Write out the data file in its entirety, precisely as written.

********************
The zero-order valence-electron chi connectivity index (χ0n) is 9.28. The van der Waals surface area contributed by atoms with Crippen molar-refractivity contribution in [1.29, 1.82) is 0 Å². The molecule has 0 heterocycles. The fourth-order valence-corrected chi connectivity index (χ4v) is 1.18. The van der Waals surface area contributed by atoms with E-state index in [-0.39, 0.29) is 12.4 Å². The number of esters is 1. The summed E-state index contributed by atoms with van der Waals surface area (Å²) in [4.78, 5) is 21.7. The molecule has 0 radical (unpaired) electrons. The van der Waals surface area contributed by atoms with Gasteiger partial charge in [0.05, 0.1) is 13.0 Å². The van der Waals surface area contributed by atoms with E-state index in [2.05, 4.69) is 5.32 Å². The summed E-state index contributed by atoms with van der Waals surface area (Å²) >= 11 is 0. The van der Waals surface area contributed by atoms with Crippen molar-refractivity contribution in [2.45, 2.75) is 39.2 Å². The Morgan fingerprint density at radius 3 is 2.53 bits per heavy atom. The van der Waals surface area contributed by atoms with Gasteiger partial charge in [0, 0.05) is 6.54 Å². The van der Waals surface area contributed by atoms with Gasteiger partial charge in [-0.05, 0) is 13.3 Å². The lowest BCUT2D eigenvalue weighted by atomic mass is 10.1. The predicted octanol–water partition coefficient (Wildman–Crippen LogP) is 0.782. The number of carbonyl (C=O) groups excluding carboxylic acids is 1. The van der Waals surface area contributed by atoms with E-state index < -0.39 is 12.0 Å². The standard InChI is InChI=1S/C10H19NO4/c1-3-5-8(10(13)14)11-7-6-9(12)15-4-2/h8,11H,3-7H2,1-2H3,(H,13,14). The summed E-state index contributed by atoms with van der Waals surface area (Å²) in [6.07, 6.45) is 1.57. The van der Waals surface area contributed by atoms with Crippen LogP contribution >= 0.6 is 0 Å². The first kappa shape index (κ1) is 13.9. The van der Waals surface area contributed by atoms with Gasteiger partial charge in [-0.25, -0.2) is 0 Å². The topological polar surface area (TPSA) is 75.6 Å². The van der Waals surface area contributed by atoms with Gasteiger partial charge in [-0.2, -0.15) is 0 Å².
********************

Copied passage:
The zero-order valence-electron chi connectivity index (χ0n) is 9.28. The van der Waals surface area contributed by atoms with Crippen molar-refractivity contribution in [1.29, 1.82) is 0 Å². The molecule has 0 heterocycles. The fourth-order valence-corrected chi connectivity index (χ4v) is 1.18. The van der Waals surface area contributed by atoms with E-state index in [-0.39, 0.29) is 12.4 Å². The number of esters is 1. The summed E-state index contributed by atoms with van der Waals surface area (Å²) in [4.78, 5) is 21.7. The molecule has 0 radical (unpaired) electrons. The van der Waals surface area contributed by atoms with Gasteiger partial charge in [0.05, 0.1) is 13.0 Å². The van der Waals surface area contributed by atoms with E-state index in [2.05, 4.69) is 5.32 Å². The summed E-state index contributed by atoms with van der Waals surface area (Å²) >= 11 is 0. The van der Waals surface area contributed by atoms with Crippen molar-refractivity contribution in [2.45, 2.75) is 39.2 Å². The Morgan fingerprint density at radius 3 is 2.53 bits per heavy atom. The van der Waals surface area contributed by atoms with Gasteiger partial charge in [0, 0.05) is 6.54 Å². The van der Waals surface area contributed by atoms with Gasteiger partial charge in [-0.05, 0) is 13.3 Å². The lowest BCUT2D eigenvalue weighted by atomic mass is 10.1. The predicted octanol–water partition coefficient (Wildman–Crippen LogP) is 0.782. The number of carbonyl (C=O) groups excluding carboxylic acids is 1. The van der Waals surface area contributed by atoms with E-state index < -0.39 is 12.0 Å². The standard InChI is InChI=1S/C10H19NO4/c1-3-5-8(10(13)14)11-7-6-9(12)15-4-2/h8,11H,3-7H2,1-2H3,(H,13,14). The summed E-state index contributed by atoms with van der Waals surface area (Å²) in [6.07, 6.45) is 1.57. The van der Waals surface area contributed by atoms with Crippen LogP contribution >= 0.6 is 0 Å². The first kappa shape index (κ1) is 13.9. The van der Waals surface area contributed by atoms with Gasteiger partial charge in [-0.25, -0.2) is 0 Å². The topological polar surface area (TPSA) is 75.6 Å². The van der Waals surface area contributed by atoms with Gasteiger partial charge in [-0.2, -0.15) is 0 Å².